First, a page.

By BROOKE HARTLEY
As many teachers sip on their coffee and begin their carefully constructed lesson plans each day, they often feel a sense of defeat as they watch many of their students slowly close their eyes and lay their heads on the edge of their desks due to a lack of sleep and concentration. It seems as if sleep deprivation is plaguing the student body and faculty alike in the classrooms of Washingtonville High School and something needs to be done to put an end to this horrific affliction.
On average, only eight percent of high school students get enough sleep on any given school night. Other high schoolers get only about 5-6 hours of sleep, probably due to the fact that they are loaded with tremendous amounts of homework, as well as after school activities, and their social lives outside of the classroom. Sleep deprivation is not something that is taken seriously, but it should be, as we constantly catch ourselves complaining about it.
|BROOKE HARTLEY FOR THE WIZARD WEEKLY|
Many students work through this issue by opting for early release. Jennifer Shute, a senior at Washingtonville High School is one of these students. She expressed, “If I have early release, I have more time to finish my homework, so when I get home after all of my sports, activities and clubs, I can go to bed when I get tired right away.” Seniors have an advantage being able to leave early, so it’s nice to hear that they are using their time well.
Kael Leonard, a junior from Washingtonville High School, responded, “I get between only 4-5 hours of sleep usually every night. The average day is pretty rough for me because I am usually tired for the first half of the day before lunch. I’m usually so tired because you should be getting between 7-9 hours of sleep per night.” Junior year is one of the most stressful years in high school, especially when students are constantly falling behind in class due to sleeping and a lack of paying attention. In order for students to be able to stay caught up and have full concentration in class, using the skill of time management could overall benefit underclassmen.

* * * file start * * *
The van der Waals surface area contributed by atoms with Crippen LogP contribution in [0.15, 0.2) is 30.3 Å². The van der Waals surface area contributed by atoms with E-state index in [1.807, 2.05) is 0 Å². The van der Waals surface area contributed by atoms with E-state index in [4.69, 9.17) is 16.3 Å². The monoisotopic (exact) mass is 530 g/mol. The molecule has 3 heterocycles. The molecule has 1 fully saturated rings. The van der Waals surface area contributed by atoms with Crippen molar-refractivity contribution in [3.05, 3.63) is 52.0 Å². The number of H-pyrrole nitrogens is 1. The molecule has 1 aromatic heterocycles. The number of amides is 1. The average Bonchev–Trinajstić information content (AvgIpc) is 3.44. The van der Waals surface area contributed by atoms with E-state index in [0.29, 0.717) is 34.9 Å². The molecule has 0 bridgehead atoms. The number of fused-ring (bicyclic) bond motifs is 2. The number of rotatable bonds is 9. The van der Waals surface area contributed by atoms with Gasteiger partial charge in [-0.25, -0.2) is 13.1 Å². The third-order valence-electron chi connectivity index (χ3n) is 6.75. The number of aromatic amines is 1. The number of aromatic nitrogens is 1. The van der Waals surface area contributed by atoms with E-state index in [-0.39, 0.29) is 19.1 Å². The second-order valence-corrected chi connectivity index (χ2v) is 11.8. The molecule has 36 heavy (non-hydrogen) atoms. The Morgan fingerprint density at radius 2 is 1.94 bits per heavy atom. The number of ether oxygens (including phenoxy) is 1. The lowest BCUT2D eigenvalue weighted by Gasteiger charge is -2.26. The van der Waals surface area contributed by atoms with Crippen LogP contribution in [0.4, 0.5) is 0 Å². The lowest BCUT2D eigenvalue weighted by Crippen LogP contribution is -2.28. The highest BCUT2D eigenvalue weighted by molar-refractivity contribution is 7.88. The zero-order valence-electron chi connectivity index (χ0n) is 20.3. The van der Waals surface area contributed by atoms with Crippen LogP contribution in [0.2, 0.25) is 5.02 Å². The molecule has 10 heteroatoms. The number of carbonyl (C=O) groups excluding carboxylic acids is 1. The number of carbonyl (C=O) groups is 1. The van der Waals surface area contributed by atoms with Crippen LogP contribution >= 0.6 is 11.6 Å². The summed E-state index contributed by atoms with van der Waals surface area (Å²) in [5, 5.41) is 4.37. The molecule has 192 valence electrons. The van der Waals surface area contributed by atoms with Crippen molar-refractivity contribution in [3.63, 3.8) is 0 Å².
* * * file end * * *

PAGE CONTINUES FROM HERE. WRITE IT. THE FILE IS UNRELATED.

Students are not the only ones suffering from this deprivation. Ms. Bancroft, a chemistry teacher at WHS, distinguished, “I am tired in school, but not in the morning. I start getting tired at 1pm. Being tired in school affects the decisions I have to make, how I handle student behaviors, remembering what I have to do, as well as where I place items.”
From freshmen to seniors, and even teachers, people are starting to notice that students and faculty are making a concerted effort in their time management skills to improve their sleeping patterns and schedules. Sleep deprivation can overall effect the mental and even physical aspects of their lives. When asked how she manages to be ready to teach each day, Mrs. Connolly, an English teacher at WHS, replied, “I embarrassingly go to bed at 8:30 every night. It is the only way to survive teaching three different classes each day and then going home to my family. It’s what keeps me sane.”
Sleep deprivation affects us all. As a community, let’s look out for one another’s well being. Encourage friends and family members to put down the phone at night, shut off the TV, close their eyes, and get to sleep!